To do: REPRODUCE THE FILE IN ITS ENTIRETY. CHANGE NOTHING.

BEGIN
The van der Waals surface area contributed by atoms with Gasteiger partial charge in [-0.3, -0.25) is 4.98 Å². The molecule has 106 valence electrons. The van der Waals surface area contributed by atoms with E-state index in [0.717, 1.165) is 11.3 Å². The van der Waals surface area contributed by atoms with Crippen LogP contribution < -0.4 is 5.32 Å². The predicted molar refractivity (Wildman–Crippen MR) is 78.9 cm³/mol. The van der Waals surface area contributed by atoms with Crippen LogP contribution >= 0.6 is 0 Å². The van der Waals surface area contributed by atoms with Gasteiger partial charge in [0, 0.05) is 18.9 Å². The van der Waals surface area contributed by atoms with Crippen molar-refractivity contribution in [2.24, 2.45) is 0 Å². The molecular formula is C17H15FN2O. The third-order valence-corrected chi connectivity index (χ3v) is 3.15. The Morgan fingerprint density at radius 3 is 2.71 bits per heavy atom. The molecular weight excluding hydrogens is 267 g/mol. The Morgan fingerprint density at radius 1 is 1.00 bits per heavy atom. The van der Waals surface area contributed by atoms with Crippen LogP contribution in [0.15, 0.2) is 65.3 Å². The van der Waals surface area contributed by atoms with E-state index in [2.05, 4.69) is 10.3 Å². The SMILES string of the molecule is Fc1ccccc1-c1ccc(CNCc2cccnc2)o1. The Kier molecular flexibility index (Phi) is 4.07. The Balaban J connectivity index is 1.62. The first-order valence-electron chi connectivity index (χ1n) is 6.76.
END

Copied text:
The van der Waals surface area contributed by atoms with Gasteiger partial charge in [-0.3, -0.25) is 4.98 Å². The molecule has 106 valence electrons. The van der Waals surface area contributed by atoms with E-state index in [0.717, 1.165) is 11.3 Å². The van der Waals surface area contributed by atoms with Crippen LogP contribution < -0.4 is 5.32 Å². The predicted molar refractivity (Wildman–Crippen MR) is 78.9 cm³/mol. The van der Waals surface area contributed by atoms with Crippen LogP contribution >= 0.6 is 0 Å². The van der Waals surface area contributed by atoms with Gasteiger partial charge in [0, 0.05) is 18.9 Å². The van der Waals surface area contributed by atoms with Crippen molar-refractivity contribution in [2.24, 2.45) is 0 Å². The molecular formula is C17H15FN2O. The third-order valence-corrected chi connectivity index (χ3v) is 3.15. The Morgan fingerprint density at radius 3 is 2.71 bits per heavy atom. The molecular weight excluding hydrogens is 267 g/mol. The Morgan fingerprint density at radius 1 is 1.00 bits per heavy atom. The van der Waals surface area contributed by atoms with Crippen LogP contribution in [0.15, 0.2) is 65.3 Å². The van der Waals surface area contributed by atoms with E-state index in [2.05, 4.69) is 10.3 Å². The SMILES string of the molecule is Fc1ccccc1-c1ccc(CNCc2cccnc2)o1. The Kier molecular flexibility index (Phi) is 4.07. The Balaban J connectivity index is 1.62. The first-order valence-electron chi connectivity index (χ1n) is 6.76.